Samantha Levine launched her branded jewelry line, Auburn Jewelry, in 2012. She’s since found a niche in combining sterling silver, 14k gold, and enamel in one-of-a-kind pieces, employing monograms, silhouettes and logos into her necklaces and keychains. She first learned about metalsmithing in high school, and her passion developed when she minored in studio art with a concentration in metalsmithing at Skidmore College.
We invited Samantha to take over our Instagram account for a day back in July. She was a huge hit, so we thought we would share a little more of her story with you here. You can see the photos from her Instagram takeover of the Rio account here.
How were you introduced to metalsmithing?
I began metalsmithing at the ripe old age of 14. My high school had a metals program. When I learned I could use a blowtorch in school, I signed up and never looked back! I then went on to a minor in metalsmithing in college and launched Auburn Jewelry a few months before I graduated from law school. The business took off, and I ended up sticking with Auburn Jewelry full time instead of pursuing a career in law.
You make a very distinctive style of jewelry – can you explain how you arrived at this design?
One day I was on Google Chat talking to my best friend. I asked her what I should make and she said, “something with color!” I decided to make a piece using a technique I had learned in high school that incorporated colorful enamel and sterling silver. The first piece I attempted was an “S” in mint green. I posted it on social media and everyone loved it. The line grew from there and now includes everything from initials and monograms to dogs’ ears, ballerinas and the New York City skyline!
What’s a typical day like in your studio?
I’m sure you’ve all read those articles on productivity that tell you not to check your email first thing in the morning, but that’s just crazy. The first thing I do is check my email for new orders and inquiries. I spend a good chunk of the day working on new pieces—piercing designs, enameling and finishing. I also give private lessons on metalsmithing, so depending on the day, I usually have a teaching break at some point.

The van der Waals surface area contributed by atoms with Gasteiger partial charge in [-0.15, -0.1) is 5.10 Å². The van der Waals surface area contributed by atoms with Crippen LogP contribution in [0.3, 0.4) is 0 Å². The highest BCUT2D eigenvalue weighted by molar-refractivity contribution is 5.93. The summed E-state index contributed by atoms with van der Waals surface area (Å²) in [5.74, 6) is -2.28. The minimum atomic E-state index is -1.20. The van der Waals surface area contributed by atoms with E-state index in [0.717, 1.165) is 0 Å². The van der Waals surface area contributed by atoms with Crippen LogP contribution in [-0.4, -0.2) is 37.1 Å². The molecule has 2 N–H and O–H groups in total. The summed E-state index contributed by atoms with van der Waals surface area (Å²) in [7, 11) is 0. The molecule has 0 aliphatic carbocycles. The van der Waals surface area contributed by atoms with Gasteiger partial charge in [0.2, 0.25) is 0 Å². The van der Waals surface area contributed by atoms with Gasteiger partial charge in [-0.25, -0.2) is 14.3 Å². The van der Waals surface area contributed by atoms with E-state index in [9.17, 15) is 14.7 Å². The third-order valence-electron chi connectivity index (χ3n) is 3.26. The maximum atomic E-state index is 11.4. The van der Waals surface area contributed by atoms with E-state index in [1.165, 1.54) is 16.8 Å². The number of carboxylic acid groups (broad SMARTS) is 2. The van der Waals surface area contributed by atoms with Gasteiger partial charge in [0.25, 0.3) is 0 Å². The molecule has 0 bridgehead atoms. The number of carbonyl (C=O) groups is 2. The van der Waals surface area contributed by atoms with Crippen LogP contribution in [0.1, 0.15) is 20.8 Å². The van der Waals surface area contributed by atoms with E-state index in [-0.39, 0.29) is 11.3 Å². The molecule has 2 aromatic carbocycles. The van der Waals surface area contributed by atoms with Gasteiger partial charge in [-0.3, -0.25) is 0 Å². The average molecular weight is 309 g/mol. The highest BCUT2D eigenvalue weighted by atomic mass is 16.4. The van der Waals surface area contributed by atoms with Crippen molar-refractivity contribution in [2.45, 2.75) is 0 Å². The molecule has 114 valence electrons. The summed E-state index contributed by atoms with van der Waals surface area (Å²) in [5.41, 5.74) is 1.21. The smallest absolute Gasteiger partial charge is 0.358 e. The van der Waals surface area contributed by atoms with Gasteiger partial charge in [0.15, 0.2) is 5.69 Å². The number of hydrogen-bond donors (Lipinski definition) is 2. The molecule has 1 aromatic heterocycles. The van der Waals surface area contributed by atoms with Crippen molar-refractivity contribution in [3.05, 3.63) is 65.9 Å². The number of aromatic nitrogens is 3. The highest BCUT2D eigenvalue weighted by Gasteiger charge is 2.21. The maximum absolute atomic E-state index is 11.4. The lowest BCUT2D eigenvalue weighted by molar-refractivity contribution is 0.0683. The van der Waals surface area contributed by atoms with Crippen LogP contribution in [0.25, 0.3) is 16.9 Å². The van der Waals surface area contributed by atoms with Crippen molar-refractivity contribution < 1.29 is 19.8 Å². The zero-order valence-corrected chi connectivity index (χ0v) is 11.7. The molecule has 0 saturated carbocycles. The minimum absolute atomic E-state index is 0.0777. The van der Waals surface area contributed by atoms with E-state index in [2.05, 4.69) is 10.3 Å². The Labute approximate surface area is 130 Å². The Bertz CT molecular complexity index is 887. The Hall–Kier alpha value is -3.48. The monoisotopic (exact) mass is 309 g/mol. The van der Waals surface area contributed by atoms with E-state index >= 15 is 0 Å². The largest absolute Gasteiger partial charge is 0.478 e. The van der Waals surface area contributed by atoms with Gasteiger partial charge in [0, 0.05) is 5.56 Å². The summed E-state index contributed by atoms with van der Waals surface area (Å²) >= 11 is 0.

Once I’ve deemed myself done for the day, which can be anywhere from 6 p.m. to 11 p.m., I take my computer upstairs with me and update the Auburn Jewelry website, work on social media posts or answering emails while I sit on my couch and watch Friends. I try to go to sleep by midnight and then do the whole thing again the next day.
Describe your bench.
My bench is usually a mess. There are tools everywhere, along with bits of sandpaper. I try to straighten up the area as I work, but typically I end my days surrounded by tools, paper towels and pieces of jewelry.
I use an old, wooden, dining room table as my main bench. I also have a soldering bench and a finishing table in the studio, as well as a space for inventory and packaging.
When did you know that jewelry design was a passion of yours? What persuaded you to become a full-time jeweler instead of pursuing your law career?
I knew jewelry design and crafting was a passion of mine from the second I picked up my first torch at the age of 14. I took jewelry classes every semester of high school and when looking for colleges to apply to, I made sure they had metals programs. I was also very interested in law and from a young age planned to attend law school and become an attorney. I launched Auburn Jewelry while still in law school. It took off, so I decided to stick with it instead of practicing law after graduation.
Who makes up the team at Auburn Jewelry?
The Auburn Jewelry team is comprised of myself and two apprentices who assist with everything from making pieces to helping with customer relations, social media and website design.
How did you decide custom work was right for your business?
Honestly, I didn’t launch Auburn Jewelry with the goal of customization, but sometimes your audience dictates your product. The more pieces I added to the collection, the more apparent it became that my customers wanted to be able to customize every aspect of their jewelry. They wanted to wear pieces that were meaningful and to give gifts that were thoughtful and truly loved. Due to the fact that I was making every piece by hand, it was quite easy to allow the customers to choose the design, color and metal of each piece. I absolutely love being able to create jewelry that touches so many people’s hearts.
I can think of two examples that were extraordinarily special. I was asked to create a necklace with two pendants. One pendant was the silhouette of a couple’s wedding picture where the husband and wife were looking at each other. The second pendant on the chain had the words “Love Beats Fear.” The necklace was being given as a gift to the wife, whose husband was battling cancer. It meant so much to me to be able to make this necklace for someone who I knew would truly cherish it.